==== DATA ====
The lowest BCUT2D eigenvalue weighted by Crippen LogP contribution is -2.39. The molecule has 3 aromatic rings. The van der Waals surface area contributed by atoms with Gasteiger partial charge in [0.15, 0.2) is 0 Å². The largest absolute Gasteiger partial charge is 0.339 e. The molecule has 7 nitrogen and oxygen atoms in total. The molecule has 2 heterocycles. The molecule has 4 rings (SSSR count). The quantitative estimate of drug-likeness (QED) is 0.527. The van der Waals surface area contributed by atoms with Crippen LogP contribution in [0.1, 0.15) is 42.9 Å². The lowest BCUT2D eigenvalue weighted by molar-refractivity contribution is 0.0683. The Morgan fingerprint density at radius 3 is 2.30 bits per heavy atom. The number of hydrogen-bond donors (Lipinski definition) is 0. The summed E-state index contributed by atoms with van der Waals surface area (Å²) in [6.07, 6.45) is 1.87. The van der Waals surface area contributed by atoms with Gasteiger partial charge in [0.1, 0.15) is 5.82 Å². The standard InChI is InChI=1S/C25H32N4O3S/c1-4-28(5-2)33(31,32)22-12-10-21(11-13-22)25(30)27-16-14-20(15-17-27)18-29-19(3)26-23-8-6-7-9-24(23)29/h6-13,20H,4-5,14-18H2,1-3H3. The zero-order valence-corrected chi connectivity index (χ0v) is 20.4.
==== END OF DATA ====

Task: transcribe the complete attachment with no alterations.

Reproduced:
The lowest BCUT2D eigenvalue weighted by Crippen LogP contribution is -2.39. The molecule has 3 aromatic rings. The van der Waals surface area contributed by atoms with Gasteiger partial charge in [0.15, 0.2) is 0 Å². The largest absolute Gasteiger partial charge is 0.339 e. The molecule has 7 nitrogen and oxygen atoms in total. The molecule has 2 heterocycles. The molecule has 4 rings (SSSR count). The quantitative estimate of drug-likeness (QED) is 0.527. The van der Waals surface area contributed by atoms with Crippen LogP contribution in [0.1, 0.15) is 42.9 Å². The lowest BCUT2D eigenvalue weighted by molar-refractivity contribution is 0.0683. The Morgan fingerprint density at radius 3 is 2.30 bits per heavy atom. The number of hydrogen-bond donors (Lipinski definition) is 0. The summed E-state index contributed by atoms with van der Waals surface area (Å²) in [6.07, 6.45) is 1.87. The van der Waals surface area contributed by atoms with Gasteiger partial charge in [0.1, 0.15) is 5.82 Å². The standard InChI is InChI=1S/C25H32N4O3S/c1-4-28(5-2)33(31,32)22-12-10-21(11-13-22)25(30)27-16-14-20(15-17-27)18-29-19(3)26-23-8-6-7-9-24(23)29/h6-13,20H,4-5,14-18H2,1-3H3. The zero-order valence-corrected chi connectivity index (χ0v) is 20.4.